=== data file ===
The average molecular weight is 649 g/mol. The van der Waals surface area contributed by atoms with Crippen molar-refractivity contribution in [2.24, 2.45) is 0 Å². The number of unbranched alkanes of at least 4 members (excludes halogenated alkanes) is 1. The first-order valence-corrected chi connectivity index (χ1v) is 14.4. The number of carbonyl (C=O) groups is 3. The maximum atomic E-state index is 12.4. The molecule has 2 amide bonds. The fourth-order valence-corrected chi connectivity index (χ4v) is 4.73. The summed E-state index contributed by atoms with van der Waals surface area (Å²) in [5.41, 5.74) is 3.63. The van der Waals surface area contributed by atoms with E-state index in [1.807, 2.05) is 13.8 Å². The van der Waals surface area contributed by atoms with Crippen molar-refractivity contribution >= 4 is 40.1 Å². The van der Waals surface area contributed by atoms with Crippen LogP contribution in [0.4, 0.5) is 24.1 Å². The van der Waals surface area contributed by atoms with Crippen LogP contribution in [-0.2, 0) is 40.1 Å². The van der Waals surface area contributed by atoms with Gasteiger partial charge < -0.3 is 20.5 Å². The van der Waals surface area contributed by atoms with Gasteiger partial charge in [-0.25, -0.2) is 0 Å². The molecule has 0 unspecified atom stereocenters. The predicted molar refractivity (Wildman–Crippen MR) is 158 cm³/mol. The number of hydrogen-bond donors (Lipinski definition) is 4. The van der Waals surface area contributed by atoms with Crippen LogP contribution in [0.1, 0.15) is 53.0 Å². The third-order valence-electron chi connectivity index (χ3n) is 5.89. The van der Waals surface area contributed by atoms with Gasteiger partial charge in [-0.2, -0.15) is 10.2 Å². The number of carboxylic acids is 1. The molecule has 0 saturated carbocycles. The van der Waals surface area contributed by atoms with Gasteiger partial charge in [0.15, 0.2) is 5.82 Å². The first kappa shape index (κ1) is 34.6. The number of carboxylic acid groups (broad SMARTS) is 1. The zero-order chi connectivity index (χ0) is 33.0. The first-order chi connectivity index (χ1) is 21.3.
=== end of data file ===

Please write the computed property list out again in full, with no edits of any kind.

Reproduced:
The average molecular weight is 649 g/mol. The van der Waals surface area contributed by atoms with Crippen molar-refractivity contribution in [2.24, 2.45) is 0 Å². The number of unbranched alkanes of at least 4 members (excludes halogenated alkanes) is 1. The first-order valence-corrected chi connectivity index (χ1v) is 14.4. The number of carbonyl (C=O) groups is 3. The maximum atomic E-state index is 12.4. The molecule has 2 amide bonds. The fourth-order valence-corrected chi connectivity index (χ4v) is 4.73. The summed E-state index contributed by atoms with van der Waals surface area (Å²) in [5.41, 5.74) is 3.63. The van der Waals surface area contributed by atoms with E-state index in [1.807, 2.05) is 13.8 Å². The van der Waals surface area contributed by atoms with Crippen molar-refractivity contribution >= 4 is 40.1 Å². The van der Waals surface area contributed by atoms with Crippen LogP contribution in [0.4, 0.5) is 24.1 Å². The van der Waals surface area contributed by atoms with Crippen LogP contribution in [-0.2, 0) is 40.1 Å². The van der Waals surface area contributed by atoms with Gasteiger partial charge < -0.3 is 20.5 Å². The van der Waals surface area contributed by atoms with Gasteiger partial charge in [-0.25, -0.2) is 0 Å². The molecule has 0 unspecified atom stereocenters. The predicted molar refractivity (Wildman–Crippen MR) is 158 cm³/mol. The number of hydrogen-bond donors (Lipinski definition) is 4. The van der Waals surface area contributed by atoms with Crippen LogP contribution in [0.1, 0.15) is 53.0 Å². The third-order valence-electron chi connectivity index (χ3n) is 5.89. The van der Waals surface area contributed by atoms with Gasteiger partial charge in [-0.2, -0.15) is 10.2 Å². The number of carboxylic acids is 1. The molecule has 0 saturated carbocycles. The van der Waals surface area contributed by atoms with Gasteiger partial charge in [0.15, 0.2) is 5.82 Å². The first kappa shape index (κ1) is 34.6. The number of carboxylic acid groups (broad SMARTS) is 1. The zero-order chi connectivity index (χ0) is 33.0. The first-order chi connectivity index (χ1) is 21.3.